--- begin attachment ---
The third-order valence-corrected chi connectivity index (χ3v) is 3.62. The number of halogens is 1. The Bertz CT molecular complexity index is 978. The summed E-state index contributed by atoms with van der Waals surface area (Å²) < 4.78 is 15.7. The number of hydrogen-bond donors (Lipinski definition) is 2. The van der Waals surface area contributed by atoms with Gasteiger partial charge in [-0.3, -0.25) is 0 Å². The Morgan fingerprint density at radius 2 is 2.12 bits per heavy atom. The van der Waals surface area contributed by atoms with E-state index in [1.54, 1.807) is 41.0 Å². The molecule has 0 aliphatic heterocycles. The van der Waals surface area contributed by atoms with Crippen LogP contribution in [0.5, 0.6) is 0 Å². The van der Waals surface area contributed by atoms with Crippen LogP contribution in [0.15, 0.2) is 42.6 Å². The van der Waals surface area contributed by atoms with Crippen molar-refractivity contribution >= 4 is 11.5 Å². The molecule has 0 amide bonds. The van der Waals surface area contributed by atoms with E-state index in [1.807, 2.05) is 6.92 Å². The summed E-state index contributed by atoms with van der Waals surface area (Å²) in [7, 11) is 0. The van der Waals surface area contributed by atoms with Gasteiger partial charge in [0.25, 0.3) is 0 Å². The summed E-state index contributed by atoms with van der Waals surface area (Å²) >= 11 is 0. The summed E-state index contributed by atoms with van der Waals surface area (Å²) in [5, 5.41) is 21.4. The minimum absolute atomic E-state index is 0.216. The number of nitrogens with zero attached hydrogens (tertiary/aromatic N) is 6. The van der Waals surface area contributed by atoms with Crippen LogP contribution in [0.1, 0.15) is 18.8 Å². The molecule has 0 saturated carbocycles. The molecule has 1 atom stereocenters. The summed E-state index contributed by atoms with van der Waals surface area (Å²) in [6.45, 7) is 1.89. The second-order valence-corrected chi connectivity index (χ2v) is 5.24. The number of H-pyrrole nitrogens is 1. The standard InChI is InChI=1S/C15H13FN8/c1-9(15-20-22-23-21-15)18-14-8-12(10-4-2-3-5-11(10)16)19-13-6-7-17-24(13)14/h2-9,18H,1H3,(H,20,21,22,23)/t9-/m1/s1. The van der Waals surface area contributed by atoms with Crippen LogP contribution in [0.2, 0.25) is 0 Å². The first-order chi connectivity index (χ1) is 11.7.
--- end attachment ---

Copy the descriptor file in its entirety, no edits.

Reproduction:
The third-order valence-corrected chi connectivity index (χ3v) is 3.62. The number of halogens is 1. The Bertz CT molecular complexity index is 978. The summed E-state index contributed by atoms with van der Waals surface area (Å²) < 4.78 is 15.7. The number of hydrogen-bond donors (Lipinski definition) is 2. The van der Waals surface area contributed by atoms with Gasteiger partial charge in [-0.3, -0.25) is 0 Å². The Morgan fingerprint density at radius 2 is 2.12 bits per heavy atom. The van der Waals surface area contributed by atoms with E-state index in [1.54, 1.807) is 41.0 Å². The molecule has 0 aliphatic heterocycles. The van der Waals surface area contributed by atoms with Crippen LogP contribution in [0.5, 0.6) is 0 Å². The van der Waals surface area contributed by atoms with Crippen LogP contribution in [0.15, 0.2) is 42.6 Å². The van der Waals surface area contributed by atoms with Crippen molar-refractivity contribution >= 4 is 11.5 Å². The molecule has 0 amide bonds. The van der Waals surface area contributed by atoms with E-state index in [1.807, 2.05) is 6.92 Å². The summed E-state index contributed by atoms with van der Waals surface area (Å²) in [7, 11) is 0. The van der Waals surface area contributed by atoms with Gasteiger partial charge in [0.25, 0.3) is 0 Å². The summed E-state index contributed by atoms with van der Waals surface area (Å²) >= 11 is 0. The summed E-state index contributed by atoms with van der Waals surface area (Å²) in [5, 5.41) is 21.4. The minimum absolute atomic E-state index is 0.216. The number of nitrogens with zero attached hydrogens (tertiary/aromatic N) is 6. The van der Waals surface area contributed by atoms with Crippen LogP contribution in [0.1, 0.15) is 18.8 Å². The molecule has 0 saturated carbocycles. The molecule has 1 atom stereocenters. The summed E-state index contributed by atoms with van der Waals surface area (Å²) in [6.45, 7) is 1.89. The second-order valence-corrected chi connectivity index (χ2v) is 5.24. The number of H-pyrrole nitrogens is 1. The standard InChI is InChI=1S/C15H13FN8/c1-9(15-20-22-23-21-15)18-14-8-12(10-4-2-3-5-11(10)16)19-13-6-7-17-24(13)14/h2-9,18H,1H3,(H,20,21,22,23)/t9-/m1/s1. The van der Waals surface area contributed by atoms with Crippen LogP contribution in [0.2, 0.25) is 0 Å². The first-order chi connectivity index (χ1) is 11.7.